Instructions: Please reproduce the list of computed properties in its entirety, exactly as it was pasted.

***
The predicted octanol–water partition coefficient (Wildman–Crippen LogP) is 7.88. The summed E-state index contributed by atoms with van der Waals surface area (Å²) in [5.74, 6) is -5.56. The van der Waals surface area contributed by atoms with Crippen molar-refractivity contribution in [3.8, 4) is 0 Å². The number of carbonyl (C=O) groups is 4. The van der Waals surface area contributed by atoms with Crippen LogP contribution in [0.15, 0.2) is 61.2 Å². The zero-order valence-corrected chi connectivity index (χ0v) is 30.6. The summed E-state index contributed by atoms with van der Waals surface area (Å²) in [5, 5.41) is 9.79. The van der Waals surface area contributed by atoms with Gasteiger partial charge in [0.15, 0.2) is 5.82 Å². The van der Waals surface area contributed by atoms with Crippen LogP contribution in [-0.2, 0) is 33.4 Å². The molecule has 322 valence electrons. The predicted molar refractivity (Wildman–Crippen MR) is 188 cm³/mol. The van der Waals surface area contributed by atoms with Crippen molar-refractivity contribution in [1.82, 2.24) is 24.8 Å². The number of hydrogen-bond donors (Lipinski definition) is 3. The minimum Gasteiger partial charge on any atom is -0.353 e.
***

The predicted octanol–water partition coefficient (Wildman–Crippen LogP) is 7.88. The summed E-state index contributed by atoms with van der Waals surface area (Å²) in [5.74, 6) is -5.56. The van der Waals surface area contributed by atoms with Crippen molar-refractivity contribution in [3.8, 4) is 0 Å². The number of carbonyl (C=O) groups is 4. The van der Waals surface area contributed by atoms with Crippen LogP contribution in [0.15, 0.2) is 61.2 Å². The zero-order valence-corrected chi connectivity index (χ0v) is 30.6. The summed E-state index contributed by atoms with van der Waals surface area (Å²) in [5, 5.41) is 9.79. The van der Waals surface area contributed by atoms with Gasteiger partial charge in [0.15, 0.2) is 5.82 Å². The van der Waals surface area contributed by atoms with Crippen LogP contribution in [-0.2, 0) is 33.4 Å². The molecule has 322 valence electrons. The predicted molar refractivity (Wildman–Crippen MR) is 188 cm³/mol. The van der Waals surface area contributed by atoms with Crippen molar-refractivity contribution in [1.82, 2.24) is 24.8 Å². The number of hydrogen-bond donors (Lipinski definition) is 3. The minimum Gasteiger partial charge on any atom is -0.353 e.